Organizations globally have begun acknowledging systematic racism and how to handle it; this is majorly due to the protests which emerged ensuing the murder of George Floyd. The executive president and chief external engagement officer in the united states retail giant Target, Laysha Ward, emphasized that there cannot be a one-size-fits strategy for organizations to deal with racism. However, a shared framework and guidelines can assist improve instead of replacing the current strategies. Laysha highlights the foundation of a framework that she depends on in her work in Target; it reflects insights from national and local companies and leaders and her experience as a black woman.
The following are four of the pillars she described as foundational.
This pillar describes the company’s “why?” what is the issue being addressed, and the final impact the organization desires to achieve. Laysha states that an organization should utilize purpose as a filter for making decisions and creating the desire and drive to have uncomfortable discussions.
Laysha says that this pillar reflects the significance of learning, listening, and collaborative establishment of remedies that companies should use with their black employees and a vast ecosystem of partners. She suggests that if you do not know how your black staff’s experience is, you must collect a variety of perspectives to make sure all your shareholders comprehend what the reality is for your staff’s experience.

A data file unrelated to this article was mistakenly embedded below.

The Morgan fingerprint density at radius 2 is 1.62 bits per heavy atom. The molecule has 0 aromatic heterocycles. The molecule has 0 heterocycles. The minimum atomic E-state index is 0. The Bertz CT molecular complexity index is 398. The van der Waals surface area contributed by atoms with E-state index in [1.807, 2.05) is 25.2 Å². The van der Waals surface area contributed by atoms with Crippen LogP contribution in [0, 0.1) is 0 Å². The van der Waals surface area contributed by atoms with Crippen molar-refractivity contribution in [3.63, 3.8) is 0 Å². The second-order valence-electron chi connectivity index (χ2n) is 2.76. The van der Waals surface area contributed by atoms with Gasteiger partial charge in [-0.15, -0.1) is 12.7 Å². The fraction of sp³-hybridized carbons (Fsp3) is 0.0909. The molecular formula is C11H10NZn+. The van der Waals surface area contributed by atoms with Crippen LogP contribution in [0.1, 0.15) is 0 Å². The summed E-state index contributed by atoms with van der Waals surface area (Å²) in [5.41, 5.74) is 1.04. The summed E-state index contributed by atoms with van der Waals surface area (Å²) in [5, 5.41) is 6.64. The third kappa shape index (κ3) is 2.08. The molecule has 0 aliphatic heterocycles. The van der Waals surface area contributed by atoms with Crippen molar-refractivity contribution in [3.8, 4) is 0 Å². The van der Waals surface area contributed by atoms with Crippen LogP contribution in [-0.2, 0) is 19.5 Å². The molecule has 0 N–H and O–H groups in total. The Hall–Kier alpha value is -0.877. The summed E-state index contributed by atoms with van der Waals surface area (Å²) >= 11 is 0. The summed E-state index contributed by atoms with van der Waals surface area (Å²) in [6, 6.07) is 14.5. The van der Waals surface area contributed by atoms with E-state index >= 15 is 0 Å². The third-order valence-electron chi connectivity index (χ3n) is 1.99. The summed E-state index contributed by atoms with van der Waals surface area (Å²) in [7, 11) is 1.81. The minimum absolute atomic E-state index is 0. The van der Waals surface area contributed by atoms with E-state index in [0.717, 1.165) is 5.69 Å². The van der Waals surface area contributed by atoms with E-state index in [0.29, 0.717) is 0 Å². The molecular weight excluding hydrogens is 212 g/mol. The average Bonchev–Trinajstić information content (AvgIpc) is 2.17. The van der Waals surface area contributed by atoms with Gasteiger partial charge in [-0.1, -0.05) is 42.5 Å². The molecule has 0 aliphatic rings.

Black executives are hugely underrepresented in the C-suite, CEO roles, and the jobs that can lead to those levels. As a result, Laysha says we must be more than intentional to develop more Black talent opportunities; to embrace new and sophisticated roles involving assignments with profit and loss roles.
Laysha says that companies need to calculate the benefits and costs of current and new initiatives, doubling the ones that work and ensuring everyone is held accountable for the impacts. She adds that the selection of significant diversity and inclusion metrics is more of art than a science; your metrics must be driven by your purpose and must follow your growth over time towards completing your highlighted racial equity goals.